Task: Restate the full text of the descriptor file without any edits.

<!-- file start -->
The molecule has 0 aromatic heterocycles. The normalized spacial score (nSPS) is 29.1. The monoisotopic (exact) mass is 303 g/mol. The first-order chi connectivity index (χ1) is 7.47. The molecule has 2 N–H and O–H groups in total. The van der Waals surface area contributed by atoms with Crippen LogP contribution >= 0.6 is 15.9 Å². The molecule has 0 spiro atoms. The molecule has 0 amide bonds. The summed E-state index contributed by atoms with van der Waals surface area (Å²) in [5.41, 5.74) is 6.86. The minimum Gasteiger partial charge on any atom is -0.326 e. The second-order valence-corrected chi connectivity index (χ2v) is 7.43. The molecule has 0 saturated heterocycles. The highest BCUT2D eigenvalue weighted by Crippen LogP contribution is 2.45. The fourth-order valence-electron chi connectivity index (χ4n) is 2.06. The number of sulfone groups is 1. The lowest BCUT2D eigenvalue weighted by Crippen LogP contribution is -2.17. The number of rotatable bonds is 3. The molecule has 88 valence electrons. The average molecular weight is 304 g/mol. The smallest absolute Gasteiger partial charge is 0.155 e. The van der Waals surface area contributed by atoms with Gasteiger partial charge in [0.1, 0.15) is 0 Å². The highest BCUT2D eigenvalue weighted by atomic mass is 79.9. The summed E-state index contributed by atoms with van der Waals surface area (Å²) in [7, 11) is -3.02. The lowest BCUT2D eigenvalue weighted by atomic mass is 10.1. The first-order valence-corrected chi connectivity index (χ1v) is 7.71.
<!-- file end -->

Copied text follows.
The molecule has 0 aromatic heterocycles. The normalized spacial score (nSPS) is 29.1. The monoisotopic (exact) mass is 303 g/mol. The first-order chi connectivity index (χ1) is 7.47. The molecule has 2 N–H and O–H groups in total. The van der Waals surface area contributed by atoms with Crippen LogP contribution >= 0.6 is 15.9 Å². The molecule has 0 spiro atoms. The molecule has 0 amide bonds. The summed E-state index contributed by atoms with van der Waals surface area (Å²) in [5.41, 5.74) is 6.86. The minimum Gasteiger partial charge on any atom is -0.326 e. The second-order valence-corrected chi connectivity index (χ2v) is 7.43. The molecule has 0 saturated heterocycles. The highest BCUT2D eigenvalue weighted by Crippen LogP contribution is 2.45. The fourth-order valence-electron chi connectivity index (χ4n) is 2.06. The number of sulfone groups is 1. The lowest BCUT2D eigenvalue weighted by Crippen LogP contribution is -2.17. The number of rotatable bonds is 3. The molecule has 88 valence electrons. The average molecular weight is 304 g/mol. The smallest absolute Gasteiger partial charge is 0.155 e. The van der Waals surface area contributed by atoms with Gasteiger partial charge in [0.1, 0.15) is 0 Å². The highest BCUT2D eigenvalue weighted by atomic mass is 79.9. The summed E-state index contributed by atoms with van der Waals surface area (Å²) in [7, 11) is -3.02. The lowest BCUT2D eigenvalue weighted by atomic mass is 10.1. The first-order valence-corrected chi connectivity index (χ1v) is 7.71.